Tandem Mass Spectrometry Methods for Detecting Melamine and Other Adulterants in Food Items

The scandals involving melamine as a food adulterant are valuable case studies, as they have led to extensive research efforts into analytical testing techniques and the advent of a number of commercial services and testing labs. GC-MS methods have been developed for the analysis of melamine in wheat, rice, and other gluten products, however, these methods generally include extensive sample cleanup, derivatization, and the use of hazardous solvents. The limits of detection are often suboptimal as well.

LC-MS/MS methods have also been developed for the identification and quantitation of melamine in various matrices. The benefits include reduced sample prep and run times, less sample use, lower limits of quantitation, and higher degrees of confidence with MS/MS.

One such reported method was built around fast and accurate detection of melamine and cyanuric acid in pet food, making use of simple extraction, normal phase LC separation using a HILIC column, and MS/MS MRM detection using an API 3200 System.

In this approach, liquid-liquid extraction of pet food samples was performed by addition of acetonitrile and a saturated NaCl mix followed by incubation and centrifugation. The extraction resulted in a phase separation, with an organic top layer, aqueous bottom layer, and an insoluble matrix interface layer.

The top layer was injected (5 µL) onto an Shimadzu Prominence LC System and separation was performed on a GL Science Inertsil HILIC 5 µm (150x3 mm) column at a column temperature of 40 °C. Mobile phase (A) was acetonitrile 10 mM ammonium acetate and (B) water 10 mM ammonium acetate at a flow rate of 0.5 mL/min. The gradient was as follows: 0.1 min, 97%A, 3%B; 5.0 min, 20%A, 80%B; 5.5 min, 3%A, 97%B; 10 min, 97%A, 3%B.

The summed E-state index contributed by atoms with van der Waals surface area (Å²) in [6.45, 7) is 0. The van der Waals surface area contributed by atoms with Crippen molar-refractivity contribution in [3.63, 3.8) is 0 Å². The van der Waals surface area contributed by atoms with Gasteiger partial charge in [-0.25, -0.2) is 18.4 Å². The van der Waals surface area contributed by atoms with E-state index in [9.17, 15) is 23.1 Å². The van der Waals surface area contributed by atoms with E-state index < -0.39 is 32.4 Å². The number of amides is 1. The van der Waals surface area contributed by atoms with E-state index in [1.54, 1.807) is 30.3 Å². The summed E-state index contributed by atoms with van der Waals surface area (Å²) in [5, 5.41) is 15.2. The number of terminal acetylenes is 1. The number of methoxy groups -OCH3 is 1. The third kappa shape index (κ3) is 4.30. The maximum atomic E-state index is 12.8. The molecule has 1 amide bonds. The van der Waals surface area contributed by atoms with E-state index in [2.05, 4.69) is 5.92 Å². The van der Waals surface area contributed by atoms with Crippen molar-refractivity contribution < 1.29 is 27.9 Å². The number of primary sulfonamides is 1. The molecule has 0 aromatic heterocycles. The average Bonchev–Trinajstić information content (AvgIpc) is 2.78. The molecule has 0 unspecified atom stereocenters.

An AB SCIEX API 3200 LC-MS/MS equipped with Electrospray Ionization (ESI) probe and Turbo V source was used in Multiple Reaction Mode (MRM). Precursor and product ions and the corresponding declustering potentials and collision energies were determined. Melamine could be detected in positive ion mode over a linear range of 3 orders of magnitude with LOD of 1 µg/kg, <5 %CV, and good accuracy. Replicate runs of blank samples and contaminated cat food samples permitted validation and the subsequent development of dedicated standardized test method.

This example demonstrates the use of a standardized system for food safety analysis, the AB SCIEX API 3200, and the development of simple methods for extraction and LC separation based on the chemical character of melamine. The performance of the LC method combined with the sensitivity and speed of the MS/MS method led to the development of a fast and accurate test for melamine in the complex pet food background. Tests such as these illustrate the power and robustness of a relatively basic LC-MS/MS platform, one that could rather easily be implemented in a variety of testing environments.